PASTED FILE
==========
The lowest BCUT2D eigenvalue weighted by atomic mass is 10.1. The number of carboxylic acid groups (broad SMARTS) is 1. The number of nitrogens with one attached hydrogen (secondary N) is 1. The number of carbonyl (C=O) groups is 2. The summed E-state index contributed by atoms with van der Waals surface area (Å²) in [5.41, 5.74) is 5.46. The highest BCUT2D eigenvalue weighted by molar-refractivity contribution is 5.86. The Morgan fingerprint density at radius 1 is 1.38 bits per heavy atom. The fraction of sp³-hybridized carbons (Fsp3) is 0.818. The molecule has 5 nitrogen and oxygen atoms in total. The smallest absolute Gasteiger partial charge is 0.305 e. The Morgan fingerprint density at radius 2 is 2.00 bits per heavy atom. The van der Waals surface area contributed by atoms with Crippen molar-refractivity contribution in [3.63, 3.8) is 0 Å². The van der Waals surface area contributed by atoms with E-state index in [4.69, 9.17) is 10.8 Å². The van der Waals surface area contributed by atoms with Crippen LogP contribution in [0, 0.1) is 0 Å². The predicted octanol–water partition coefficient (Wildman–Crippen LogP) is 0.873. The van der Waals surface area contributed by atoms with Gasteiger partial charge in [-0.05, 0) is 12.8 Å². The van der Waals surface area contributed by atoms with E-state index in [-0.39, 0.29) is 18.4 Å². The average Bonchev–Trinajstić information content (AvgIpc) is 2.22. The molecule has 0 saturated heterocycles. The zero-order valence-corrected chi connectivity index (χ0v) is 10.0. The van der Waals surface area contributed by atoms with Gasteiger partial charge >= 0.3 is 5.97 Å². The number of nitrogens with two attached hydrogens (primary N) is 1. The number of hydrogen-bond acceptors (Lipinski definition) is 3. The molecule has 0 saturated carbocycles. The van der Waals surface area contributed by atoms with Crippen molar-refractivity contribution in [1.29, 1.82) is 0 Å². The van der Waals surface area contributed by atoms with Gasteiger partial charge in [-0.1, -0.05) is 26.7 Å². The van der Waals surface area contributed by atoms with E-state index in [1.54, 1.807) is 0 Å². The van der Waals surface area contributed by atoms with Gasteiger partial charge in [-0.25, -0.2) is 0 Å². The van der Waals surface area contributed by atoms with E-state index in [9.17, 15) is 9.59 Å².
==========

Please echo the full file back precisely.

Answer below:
The lowest BCUT2D eigenvalue weighted by atomic mass is 10.1. The number of carboxylic acid groups (broad SMARTS) is 1. The number of nitrogens with one attached hydrogen (secondary N) is 1. The number of carbonyl (C=O) groups is 2. The summed E-state index contributed by atoms with van der Waals surface area (Å²) in [5.41, 5.74) is 5.46. The highest BCUT2D eigenvalue weighted by molar-refractivity contribution is 5.86. The Morgan fingerprint density at radius 1 is 1.38 bits per heavy atom. The fraction of sp³-hybridized carbons (Fsp3) is 0.818. The molecule has 5 nitrogen and oxygen atoms in total. The smallest absolute Gasteiger partial charge is 0.305 e. The Morgan fingerprint density at radius 2 is 2.00 bits per heavy atom. The van der Waals surface area contributed by atoms with Crippen molar-refractivity contribution in [3.63, 3.8) is 0 Å². The van der Waals surface area contributed by atoms with E-state index in [4.69, 9.17) is 10.8 Å². The van der Waals surface area contributed by atoms with Crippen LogP contribution in [0, 0.1) is 0 Å². The predicted octanol–water partition coefficient (Wildman–Crippen LogP) is 0.873. The van der Waals surface area contributed by atoms with Gasteiger partial charge in [-0.05, 0) is 12.8 Å². The van der Waals surface area contributed by atoms with E-state index in [-0.39, 0.29) is 18.4 Å². The average Bonchev–Trinajstić information content (AvgIpc) is 2.22. The molecule has 0 saturated heterocycles. The zero-order valence-corrected chi connectivity index (χ0v) is 10.0. The van der Waals surface area contributed by atoms with Gasteiger partial charge >= 0.3 is 5.97 Å². The number of nitrogens with two attached hydrogens (primary N) is 1. The number of hydrogen-bond acceptors (Lipinski definition) is 3. The molecule has 0 saturated carbocycles. The van der Waals surface area contributed by atoms with Crippen molar-refractivity contribution in [1.29, 1.82) is 0 Å². The van der Waals surface area contributed by atoms with Gasteiger partial charge in [-0.1, -0.05) is 26.7 Å². The van der Waals surface area contributed by atoms with E-state index in [1.54, 1.807) is 0 Å². The van der Waals surface area contributed by atoms with Gasteiger partial charge in [-0.25, -0.2) is 0 Å². The van der Waals surface area contributed by atoms with E-state index in [9.17, 15) is 9.59 Å².